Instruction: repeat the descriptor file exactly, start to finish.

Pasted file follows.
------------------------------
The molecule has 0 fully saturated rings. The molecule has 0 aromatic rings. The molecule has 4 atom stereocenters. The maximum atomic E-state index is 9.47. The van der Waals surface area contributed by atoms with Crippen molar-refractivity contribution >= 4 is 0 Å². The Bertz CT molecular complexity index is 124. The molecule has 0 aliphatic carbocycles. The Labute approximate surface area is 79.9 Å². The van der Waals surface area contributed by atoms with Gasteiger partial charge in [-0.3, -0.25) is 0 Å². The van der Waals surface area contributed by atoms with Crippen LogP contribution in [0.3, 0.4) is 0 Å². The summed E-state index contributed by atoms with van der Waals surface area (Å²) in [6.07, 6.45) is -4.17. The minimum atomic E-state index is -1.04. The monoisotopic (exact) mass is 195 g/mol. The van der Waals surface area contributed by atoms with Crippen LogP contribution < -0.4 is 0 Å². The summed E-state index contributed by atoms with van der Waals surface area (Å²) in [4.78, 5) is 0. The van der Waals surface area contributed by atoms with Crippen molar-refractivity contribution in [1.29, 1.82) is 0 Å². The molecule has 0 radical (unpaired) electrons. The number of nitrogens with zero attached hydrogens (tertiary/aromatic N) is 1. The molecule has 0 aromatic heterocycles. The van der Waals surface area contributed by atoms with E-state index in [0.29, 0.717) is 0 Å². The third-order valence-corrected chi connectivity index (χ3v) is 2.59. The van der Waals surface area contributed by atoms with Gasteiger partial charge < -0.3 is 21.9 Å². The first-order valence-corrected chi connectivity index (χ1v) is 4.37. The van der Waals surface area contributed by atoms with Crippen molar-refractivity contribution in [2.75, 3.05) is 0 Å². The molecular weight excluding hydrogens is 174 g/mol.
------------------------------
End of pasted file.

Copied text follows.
The molecule has 0 fully saturated rings. The molecule has 0 aromatic rings. The molecule has 4 atom stereocenters. The maximum atomic E-state index is 9.47. The van der Waals surface area contributed by atoms with Crippen molar-refractivity contribution >= 4 is 0 Å². The Bertz CT molecular complexity index is 124. The molecule has 0 aliphatic carbocycles. The Labute approximate surface area is 79.9 Å². The van der Waals surface area contributed by atoms with Gasteiger partial charge in [-0.3, -0.25) is 0 Å². The van der Waals surface area contributed by atoms with Crippen LogP contribution in [0.3, 0.4) is 0 Å². The summed E-state index contributed by atoms with van der Waals surface area (Å²) in [6.07, 6.45) is -4.17. The minimum atomic E-state index is -1.04. The monoisotopic (exact) mass is 195 g/mol. The van der Waals surface area contributed by atoms with Crippen LogP contribution < -0.4 is 0 Å². The summed E-state index contributed by atoms with van der Waals surface area (Å²) in [4.78, 5) is 0. The van der Waals surface area contributed by atoms with Crippen molar-refractivity contribution in [1.29, 1.82) is 0 Å². The molecule has 0 radical (unpaired) electrons. The number of nitrogens with zero attached hydrogens (tertiary/aromatic N) is 1. The molecule has 0 aromatic heterocycles. The van der Waals surface area contributed by atoms with E-state index in [0.29, 0.717) is 0 Å². The third-order valence-corrected chi connectivity index (χ3v) is 2.59. The van der Waals surface area contributed by atoms with Gasteiger partial charge < -0.3 is 21.9 Å². The first-order valence-corrected chi connectivity index (χ1v) is 4.37. The van der Waals surface area contributed by atoms with Crippen molar-refractivity contribution in [2.75, 3.05) is 0 Å². The molecular weight excluding hydrogens is 174 g/mol.